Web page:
crop from defective seed corn, it is to
be hoped due precaution will be taken
to lay in a store of seed by selecting
and carefully preserving good sound
cars; and it will lie well to make the
supply abundant. Your neighbors
may want your surplus at remunera
tive prices, and if they are fortunate
enough to have good seed of their
own, wlmt you may have left over
will be none the less salable as feed
for the extra care you have given it.
Wr. do not remember any seeding
season in which the use of the field
roller was in such constant demand
as the present one, nor one in which
its services were so important. The
lumpy condition of many soils, con
sequent upon their extreme wetness
early in the season, succeeded by the
severe drouth, has required its re
peated use to bring them into any
thing like the proper mechanical con
dition for sowing. Now that this has
been, in a measure, accomplished,
continued absence of rain leaves them
in such a loose and dusty state that
its use after sowing is essential to
germination of the seed. We regard
the roller at all times as one of the
most important and useful of farm
implements, but the peculiarities of
the present season seem to have made
its good qualities more than ever
CENTRE county farmers arc not
only just but generons, and would
not think of rejoicing over any re
ported failure of crops, consequent
upon the drouth, in other sections of
the country. Nevertheless, "Misery
loves company," ami we confess to
being a little less uncomfortable on
the score of the discouraging empti
ness of our barns and cribs, when wc
learn that we are "no worse off than
our neighbors" of other counties and
other States. The Rural Sew Yorker
comes up smiling with an amusing
cartoon of "The I.ong Island farmer
gathering his crops." His face wears
a roost forlorn expression as he
trudges homeward with a basket upasi
one arm containing his entire
potatoes and garden truck, a stnalr
sickel in the same hand, and in the
other his whole grain crop, done up
in a single sheaf of wonderfully slen
IN our reply, in the DEMOCRAT of
the 22d instant, to the inquiry of our
correspondent, W. A. K., as to where
certain seeds could he obtained, we
inadvertently omitted to include In
the list of dealers our local farmers'
supply store, of which Messrs, Alex
ander k Co. are the proprietors. The
omission was wholly due to a slip of
the pen, caused by the haste in which
a press of duties compelled us to
write, as we had taken pains to refer
to the files of the Democrat, and
found that Mesars. Alexander k Co.
advertise seeds of all kinds as well as
farming implements. Justice to our
correspondent, who, of course, wants
to obtain hia seed at the nearest
point; to Messrs. Alexander k Co.,
who are among oar most prominent
and enterprising business men ; and
to oar own uniform practice of up
holding and encouraging home enter
prise, demand the prompt correction
of the omission.
Ths succeea of a fair, especially of e
local one, depend* mainly upon the
work of few—often one—very enthusi
astic and hard working person*. We
believe so thoroughly in fairs, and espe
cially In the local ones—county in pref
erence to Stale fair*, and town fair*
rather than thoeeot the county, that we
would increase the number of workers,
and have every one within the district
included by the fair feet that ha is a
committee of one charged to make it a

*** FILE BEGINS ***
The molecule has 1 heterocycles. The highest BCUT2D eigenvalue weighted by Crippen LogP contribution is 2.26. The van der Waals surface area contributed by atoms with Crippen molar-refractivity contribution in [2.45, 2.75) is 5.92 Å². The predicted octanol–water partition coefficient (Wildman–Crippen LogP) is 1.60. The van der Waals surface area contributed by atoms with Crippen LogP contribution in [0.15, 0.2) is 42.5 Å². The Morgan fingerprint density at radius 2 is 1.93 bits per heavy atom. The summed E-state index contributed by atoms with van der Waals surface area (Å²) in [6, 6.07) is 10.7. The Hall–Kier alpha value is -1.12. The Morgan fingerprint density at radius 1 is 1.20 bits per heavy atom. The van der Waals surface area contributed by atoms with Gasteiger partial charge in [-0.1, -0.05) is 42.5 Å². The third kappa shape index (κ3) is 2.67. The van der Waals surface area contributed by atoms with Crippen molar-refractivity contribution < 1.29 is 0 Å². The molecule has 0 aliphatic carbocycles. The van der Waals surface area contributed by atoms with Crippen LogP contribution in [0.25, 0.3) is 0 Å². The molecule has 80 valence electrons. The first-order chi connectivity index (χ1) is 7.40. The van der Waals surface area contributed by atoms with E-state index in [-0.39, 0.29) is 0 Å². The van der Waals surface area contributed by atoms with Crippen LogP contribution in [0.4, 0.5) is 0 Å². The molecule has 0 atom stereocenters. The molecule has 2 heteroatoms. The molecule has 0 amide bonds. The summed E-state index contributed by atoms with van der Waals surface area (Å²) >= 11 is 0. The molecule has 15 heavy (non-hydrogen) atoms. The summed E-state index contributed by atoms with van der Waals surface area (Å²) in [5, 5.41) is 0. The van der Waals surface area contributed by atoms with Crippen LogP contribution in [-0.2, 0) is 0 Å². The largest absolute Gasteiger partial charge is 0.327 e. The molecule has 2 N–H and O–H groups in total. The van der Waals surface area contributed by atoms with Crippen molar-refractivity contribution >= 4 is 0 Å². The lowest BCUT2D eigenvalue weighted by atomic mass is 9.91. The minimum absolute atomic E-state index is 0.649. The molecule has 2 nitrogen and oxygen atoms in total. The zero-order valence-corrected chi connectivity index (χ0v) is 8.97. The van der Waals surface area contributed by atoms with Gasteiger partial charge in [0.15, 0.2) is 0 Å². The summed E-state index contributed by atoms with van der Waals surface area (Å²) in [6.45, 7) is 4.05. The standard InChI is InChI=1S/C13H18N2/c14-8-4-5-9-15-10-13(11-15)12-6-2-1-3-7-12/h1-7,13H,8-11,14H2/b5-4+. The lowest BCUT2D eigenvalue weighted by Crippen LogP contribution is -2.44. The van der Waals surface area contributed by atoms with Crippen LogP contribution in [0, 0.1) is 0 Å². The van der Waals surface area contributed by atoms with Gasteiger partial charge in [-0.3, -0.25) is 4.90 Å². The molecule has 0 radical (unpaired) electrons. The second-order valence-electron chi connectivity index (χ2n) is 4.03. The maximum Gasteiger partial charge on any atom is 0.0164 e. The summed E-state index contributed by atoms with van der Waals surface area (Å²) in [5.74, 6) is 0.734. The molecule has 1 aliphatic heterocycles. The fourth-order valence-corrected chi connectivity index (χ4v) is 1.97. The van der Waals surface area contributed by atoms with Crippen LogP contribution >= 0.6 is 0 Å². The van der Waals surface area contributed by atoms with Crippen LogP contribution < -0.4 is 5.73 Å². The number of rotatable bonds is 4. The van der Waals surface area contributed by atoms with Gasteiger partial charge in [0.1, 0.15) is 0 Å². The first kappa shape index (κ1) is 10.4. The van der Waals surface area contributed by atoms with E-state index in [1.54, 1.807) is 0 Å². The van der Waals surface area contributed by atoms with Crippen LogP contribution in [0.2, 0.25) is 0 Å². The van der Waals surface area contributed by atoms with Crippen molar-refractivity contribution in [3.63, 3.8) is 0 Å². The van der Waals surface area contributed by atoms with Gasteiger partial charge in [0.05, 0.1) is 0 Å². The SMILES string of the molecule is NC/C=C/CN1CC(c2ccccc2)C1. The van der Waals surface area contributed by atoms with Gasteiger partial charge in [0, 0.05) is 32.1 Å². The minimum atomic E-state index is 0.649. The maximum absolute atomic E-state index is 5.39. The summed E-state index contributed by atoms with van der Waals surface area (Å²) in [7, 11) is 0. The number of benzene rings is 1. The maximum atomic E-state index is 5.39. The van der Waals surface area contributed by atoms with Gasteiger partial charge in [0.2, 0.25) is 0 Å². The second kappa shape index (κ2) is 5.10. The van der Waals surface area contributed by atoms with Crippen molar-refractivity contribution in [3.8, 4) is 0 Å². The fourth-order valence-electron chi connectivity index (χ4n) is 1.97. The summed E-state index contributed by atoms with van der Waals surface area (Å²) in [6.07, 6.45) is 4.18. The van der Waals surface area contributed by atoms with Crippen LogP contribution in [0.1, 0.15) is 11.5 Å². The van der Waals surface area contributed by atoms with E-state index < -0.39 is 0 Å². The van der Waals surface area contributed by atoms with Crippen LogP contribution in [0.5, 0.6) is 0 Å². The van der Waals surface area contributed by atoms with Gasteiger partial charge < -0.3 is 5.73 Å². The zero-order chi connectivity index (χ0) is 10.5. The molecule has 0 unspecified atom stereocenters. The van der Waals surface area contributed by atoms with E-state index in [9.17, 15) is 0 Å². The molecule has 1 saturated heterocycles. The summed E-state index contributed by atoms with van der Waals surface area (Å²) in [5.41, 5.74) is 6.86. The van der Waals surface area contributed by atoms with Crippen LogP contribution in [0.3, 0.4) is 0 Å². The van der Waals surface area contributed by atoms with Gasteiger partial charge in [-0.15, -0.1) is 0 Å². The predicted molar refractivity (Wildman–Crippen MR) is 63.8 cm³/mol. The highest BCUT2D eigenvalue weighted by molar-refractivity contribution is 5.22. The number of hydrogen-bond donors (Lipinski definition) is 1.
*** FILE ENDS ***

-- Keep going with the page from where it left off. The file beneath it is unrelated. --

success.— Am. Atjryevltvrirt.
We are sure that the officers of our
county agricultural society, whose
fair is now in progress, have been
"enthusiastic and hard-working per
sons," and If the fiur is not all that
it should be, some reasons most be
found other than official neglect
Possibly you, reader, may have failed
to properly support them.
Superphosphate in the Wheat Field.
Bupcrphosphates have been used
in this season's sowing of wheat in
this county, to a much greater extent
than ever before, and the question of
the ultimate profit to lie derived from
their use receives a large share of
attention whenever and wherever
farmers congregate. In view of this
interest in the subject the following
paragraphs are not untimely, though
the wheat for the season is sown, and
the corn nearly harvested:
The quantity of superphosphate
usually used in this section, where
this fertilizer has been extensively em
ployed in wheat culture for several
years past, and where the sod is much
of the character described by an in
quirer—"light clay"—is from 150 to
200 pounds per acre, with which is
usually mixed 50 or 100 pounds of
gypsum (land plaster). It has been
my practice to drill in about 200
pounds per acre, deeming that a lib
em! dressing, and it has not failed to
add largely to the crop, and in some
cases the superphosphate would seem
to be the making of a fair crop,
when without it there would have
been a failure, as shown by leaving a
cast of the drill without the fertilizer.
I have grown forty bushels of wheat
|>er acre where no other fertilizers
had been used for three preceding
props. The quantity that can be
used with profit will doubtless de
|>end much on the condition of the
soil. A crop can assimilate only a
certain amount of mineral plant food
and we assume that the maximum
crop of wheat in our climate is sel
dom above fifty bushels per acre,
hence if we apply directly to the
plant the mineral element contained
in that bulk of grain we have sup
plied all the crop can use.
A soil that is much exhausted will
use profitably a larger quantity of
superphosphate than a soil that is
less exhausted. Observation has
taught me that in some cases a much
greater quantity than is usually ap
plied can be made profitable on lands
reduced low, and a less quantity is
all that is profitable on land in good
state of fertility. I have used super
phosphate on land in such state of
fertility that no effect could be seen
from it, and I have observed instances
where a double quantity had been
sown with proportionate increase of
growth. On an occasion the fced
bottom of nay drill became so worn
that two drills sowed about double
the quantity of phosphate that others
did and those drills of wheat showed
a ranker and heavier growth of wheat,
which was observed by many during
the season. In the use of super
phosphates the farmer must be gov
erned by circumstances, as in most
other farm operations, to gain the
most profitable result. On a fertile
soilln* gained; on an
there may be profit in
mixed with plaster.
When yard manure is applied to
wheat land, a sufficient growth of
i straw is usually produced, but some